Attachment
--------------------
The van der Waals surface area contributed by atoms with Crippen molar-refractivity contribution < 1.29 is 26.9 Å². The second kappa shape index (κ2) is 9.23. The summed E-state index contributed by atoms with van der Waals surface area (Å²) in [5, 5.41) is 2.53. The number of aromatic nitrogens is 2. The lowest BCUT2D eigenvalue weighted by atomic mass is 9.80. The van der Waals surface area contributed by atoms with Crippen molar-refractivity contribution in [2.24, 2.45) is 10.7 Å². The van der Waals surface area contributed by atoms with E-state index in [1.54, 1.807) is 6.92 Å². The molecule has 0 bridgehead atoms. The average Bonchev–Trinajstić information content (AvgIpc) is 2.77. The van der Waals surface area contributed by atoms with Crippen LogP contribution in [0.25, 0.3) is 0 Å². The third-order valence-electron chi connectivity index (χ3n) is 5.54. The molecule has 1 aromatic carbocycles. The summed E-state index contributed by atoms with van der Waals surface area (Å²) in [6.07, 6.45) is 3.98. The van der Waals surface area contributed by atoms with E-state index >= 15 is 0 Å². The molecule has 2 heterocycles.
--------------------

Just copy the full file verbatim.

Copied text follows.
The van der Waals surface area contributed by atoms with Crippen molar-refractivity contribution < 1.29 is 26.9 Å². The second kappa shape index (κ2) is 9.23. The summed E-state index contributed by atoms with van der Waals surface area (Å²) in [5, 5.41) is 2.53. The number of aromatic nitrogens is 2. The lowest BCUT2D eigenvalue weighted by atomic mass is 9.80. The van der Waals surface area contributed by atoms with Crippen molar-refractivity contribution in [2.24, 2.45) is 10.7 Å². The van der Waals surface area contributed by atoms with E-state index in [1.54, 1.807) is 6.92 Å². The molecule has 0 bridgehead atoms. The average Bonchev–Trinajstić information content (AvgIpc) is 2.77. The van der Waals surface area contributed by atoms with Crippen LogP contribution in [0.25, 0.3) is 0 Å². The third-order valence-electron chi connectivity index (χ3n) is 5.54. The molecule has 1 aromatic carbocycles. The summed E-state index contributed by atoms with van der Waals surface area (Å²) in [6.07, 6.45) is 3.98. The van der Waals surface area contributed by atoms with E-state index >= 15 is 0 Å². The molecule has 2 heterocycles.